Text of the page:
The Federal Reserve Board moved recently to ease monetary policy in response to the clear evidence of the declining pace of economic activity in the United States. By purchasing government bonds from the commercial banks and by eliminating the reserve requirements for certain types of deposits, the Fed is trying to encourage banks to increase their lending to customers.

We agree with the majority of economists who believe that the Federal Reserve's current expansionary policies will probably succeed in preventing a deep and prolonged recession. But while the most likely forecast is for a short and shallow period of negative growth, considerable uncertainty remains because it may now be more difficult than usual for standard Federal Reserve policy to be effective.

The Fed's ability to turn the economy around may be weakened by the new international agreement that banks must increase their capital as they raise their total lending. If a bank doesn't have enough capital, the new rules say that it cannot increase its total lending.

A bank's capital is the difference between the value of its loans, securities and other investments and the value of depositors' claims on the bank. Equivalently, a bank's capital is measured by the combined value of its shareholders' equity and the credit provided by holders of bonds issued by the bank.

Although the Federal Deposit Insurance Corporation is the ultimate safety net for most depositors, bank capital is rightly an important concern of bank regulators and uninsured depositors. A bank's capital is a measure of its ability to meet its obligations to its depositors. If bank loans go sour, the bank with enough capital will be able to meet its obligations to depositors without turning to the FDIC. Thus bank capital is a crucial cushion to protect the FDIC and the uninsured depositors against a decline in the value of the bank's loans and investments.

Recognizing the importance of this protection, the United States and other major industrial countries agreed to set uniform capital requirements. This so-called Basel Agreement calls for each bank to have in place by 1992 capital equal to 8 percent of its loans and other investments.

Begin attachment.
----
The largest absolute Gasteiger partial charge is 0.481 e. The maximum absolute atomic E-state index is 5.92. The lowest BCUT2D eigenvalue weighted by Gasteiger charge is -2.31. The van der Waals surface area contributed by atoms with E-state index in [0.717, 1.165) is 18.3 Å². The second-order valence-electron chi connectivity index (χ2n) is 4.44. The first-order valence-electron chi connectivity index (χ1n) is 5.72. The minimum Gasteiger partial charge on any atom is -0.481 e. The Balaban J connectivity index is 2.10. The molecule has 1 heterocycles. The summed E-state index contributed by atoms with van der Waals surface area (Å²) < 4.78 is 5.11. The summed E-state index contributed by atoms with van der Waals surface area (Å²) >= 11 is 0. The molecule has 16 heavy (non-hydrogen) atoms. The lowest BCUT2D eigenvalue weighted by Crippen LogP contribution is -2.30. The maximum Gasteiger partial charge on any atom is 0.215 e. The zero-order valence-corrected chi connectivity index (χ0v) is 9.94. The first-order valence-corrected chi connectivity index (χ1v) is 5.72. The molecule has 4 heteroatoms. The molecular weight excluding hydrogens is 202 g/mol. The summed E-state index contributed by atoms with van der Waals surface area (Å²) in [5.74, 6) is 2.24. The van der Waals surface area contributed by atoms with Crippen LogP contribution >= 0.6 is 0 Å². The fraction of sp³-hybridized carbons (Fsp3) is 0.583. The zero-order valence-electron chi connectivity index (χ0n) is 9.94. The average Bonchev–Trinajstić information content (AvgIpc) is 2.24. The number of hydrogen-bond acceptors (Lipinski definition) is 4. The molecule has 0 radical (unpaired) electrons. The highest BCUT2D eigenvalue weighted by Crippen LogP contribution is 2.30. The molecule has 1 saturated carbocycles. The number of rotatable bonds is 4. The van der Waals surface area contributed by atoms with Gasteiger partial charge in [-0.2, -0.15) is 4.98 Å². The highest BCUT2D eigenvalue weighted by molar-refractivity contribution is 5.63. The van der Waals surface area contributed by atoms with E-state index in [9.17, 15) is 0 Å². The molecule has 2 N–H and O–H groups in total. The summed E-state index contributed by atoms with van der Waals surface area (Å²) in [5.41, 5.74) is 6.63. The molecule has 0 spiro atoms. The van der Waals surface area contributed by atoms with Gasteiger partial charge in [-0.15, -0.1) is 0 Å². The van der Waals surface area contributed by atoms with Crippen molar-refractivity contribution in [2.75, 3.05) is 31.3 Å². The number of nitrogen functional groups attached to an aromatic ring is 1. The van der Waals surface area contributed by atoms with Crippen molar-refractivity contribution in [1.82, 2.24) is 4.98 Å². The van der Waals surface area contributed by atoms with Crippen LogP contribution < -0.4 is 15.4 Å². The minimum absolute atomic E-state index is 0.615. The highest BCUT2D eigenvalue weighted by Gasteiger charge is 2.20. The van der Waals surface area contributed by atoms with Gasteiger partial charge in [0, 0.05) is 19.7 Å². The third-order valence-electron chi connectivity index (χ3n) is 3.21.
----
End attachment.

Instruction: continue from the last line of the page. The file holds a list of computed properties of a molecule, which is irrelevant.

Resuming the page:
Most U.S. banks have already reached that goal well ahead of the 1992 deadline. But many banks have done so with very little extra capital to spare. In the present uncertain economic environment, few banks can raise additional capital by selling new stocks or bonds. And although bank capital will grow through retained earnings, that process is very slow.

All of this is potentially very important because banks with a tightly limited amount of capital won't be able to increase their lending even if the Fed pursues an easy-money policy by cutting the discount rate or reducing reserve requirements. Indeed many banks have been forced to shrink their lending in order to maintain their relative capital at the level required by the international agreements. And the problem may grow worse if future loan defaults reduce the banks' net capital or regulators require writing down the value of assets in anticipation of possible future losses.

Ironically, despite the constraining effect of bank capital requirements on the expansion of bank lending and economic activity, there is a tendency for the banks themselves to accumulate more than the minimum level of capital. This is encouraged by bank regulators, who being naturally cautious, often push banks to accumulate more capital than they are legally required to have. Banks themselves often want to have excess capital to protect themselves both against potential losses and against the possibility of additional requirements imposed by the regulators.

The ability of the Fed to encourage additional bank lending will depend on how close the banks are to their required capital ratio. If all banks had only enough capital to meet the requirements, no additional lending would be possible at all. Since there is in fact excess capital in some banks, the Fed can cause total lending to rise even though not all banks will be able to lend more.

The impact of the bank capital requirements can reduce the effectiveness of monetary policy in two ways. First, even if total lending increases, some small and medium-sized firms that are potential borrowers will be left out because they depend on a single bank that has no spare lending capacity. These smaller borrowers cannot have direct access to the capital market and are not well enough known to get credit elsewhere. Second, the uneven availability of new credit is likely to mean that the increased credit will have a smaller overall impact on total spending in the economy.

Paradoxically the very regulations that were set up to strengthen the international banking system may be weakening the Fed's ability to stabilize the U.S. economy. As a minimum, the Fed must recognize that it may take a lot more liquidity than usual to bring about the desired recovery in the months ahead.

Martin Feldstein was chairman of the Council of Economic Advisers from 1982 to 1984. Kathleen Feldstein is an economist.